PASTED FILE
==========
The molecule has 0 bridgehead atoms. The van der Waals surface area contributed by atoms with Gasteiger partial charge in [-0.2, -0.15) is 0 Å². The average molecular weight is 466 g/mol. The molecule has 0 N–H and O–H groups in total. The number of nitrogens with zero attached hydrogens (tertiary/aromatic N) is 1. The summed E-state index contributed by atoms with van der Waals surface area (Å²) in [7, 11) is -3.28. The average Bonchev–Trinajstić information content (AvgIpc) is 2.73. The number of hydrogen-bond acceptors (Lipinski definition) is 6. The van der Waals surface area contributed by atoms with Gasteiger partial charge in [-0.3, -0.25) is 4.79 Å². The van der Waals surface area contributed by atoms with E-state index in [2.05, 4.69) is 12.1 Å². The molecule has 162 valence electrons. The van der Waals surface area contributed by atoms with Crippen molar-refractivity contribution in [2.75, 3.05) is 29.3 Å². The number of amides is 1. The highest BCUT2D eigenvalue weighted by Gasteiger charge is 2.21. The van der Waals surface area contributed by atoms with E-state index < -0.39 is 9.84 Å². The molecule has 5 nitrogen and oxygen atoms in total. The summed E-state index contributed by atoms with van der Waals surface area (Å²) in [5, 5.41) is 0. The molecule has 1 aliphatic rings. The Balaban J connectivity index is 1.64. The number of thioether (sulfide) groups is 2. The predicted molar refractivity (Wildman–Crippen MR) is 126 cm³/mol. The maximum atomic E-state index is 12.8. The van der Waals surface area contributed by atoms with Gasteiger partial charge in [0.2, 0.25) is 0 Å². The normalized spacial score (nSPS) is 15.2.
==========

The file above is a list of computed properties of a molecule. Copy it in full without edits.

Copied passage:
The molecule has 0 bridgehead atoms. The van der Waals surface area contributed by atoms with Gasteiger partial charge in [-0.2, -0.15) is 0 Å². The average molecular weight is 466 g/mol. The molecule has 0 N–H and O–H groups in total. The number of nitrogens with zero attached hydrogens (tertiary/aromatic N) is 1. The summed E-state index contributed by atoms with van der Waals surface area (Å²) in [7, 11) is -3.28. The average Bonchev–Trinajstić information content (AvgIpc) is 2.73. The number of hydrogen-bond acceptors (Lipinski definition) is 6. The van der Waals surface area contributed by atoms with Gasteiger partial charge in [-0.3, -0.25) is 4.79 Å². The van der Waals surface area contributed by atoms with E-state index in [2.05, 4.69) is 12.1 Å². The molecule has 162 valence electrons. The van der Waals surface area contributed by atoms with Crippen molar-refractivity contribution in [2.75, 3.05) is 29.3 Å². The number of amides is 1. The highest BCUT2D eigenvalue weighted by Gasteiger charge is 2.21. The van der Waals surface area contributed by atoms with E-state index < -0.39 is 9.84 Å². The molecule has 5 nitrogen and oxygen atoms in total. The summed E-state index contributed by atoms with van der Waals surface area (Å²) in [5, 5.41) is 0. The molecule has 1 aliphatic rings. The Balaban J connectivity index is 1.64. The number of thioether (sulfide) groups is 2. The predicted molar refractivity (Wildman–Crippen MR) is 126 cm³/mol. The maximum atomic E-state index is 12.8. The van der Waals surface area contributed by atoms with Gasteiger partial charge in [0.2, 0.25) is 0 Å². The normalized spacial score (nSPS) is 15.2.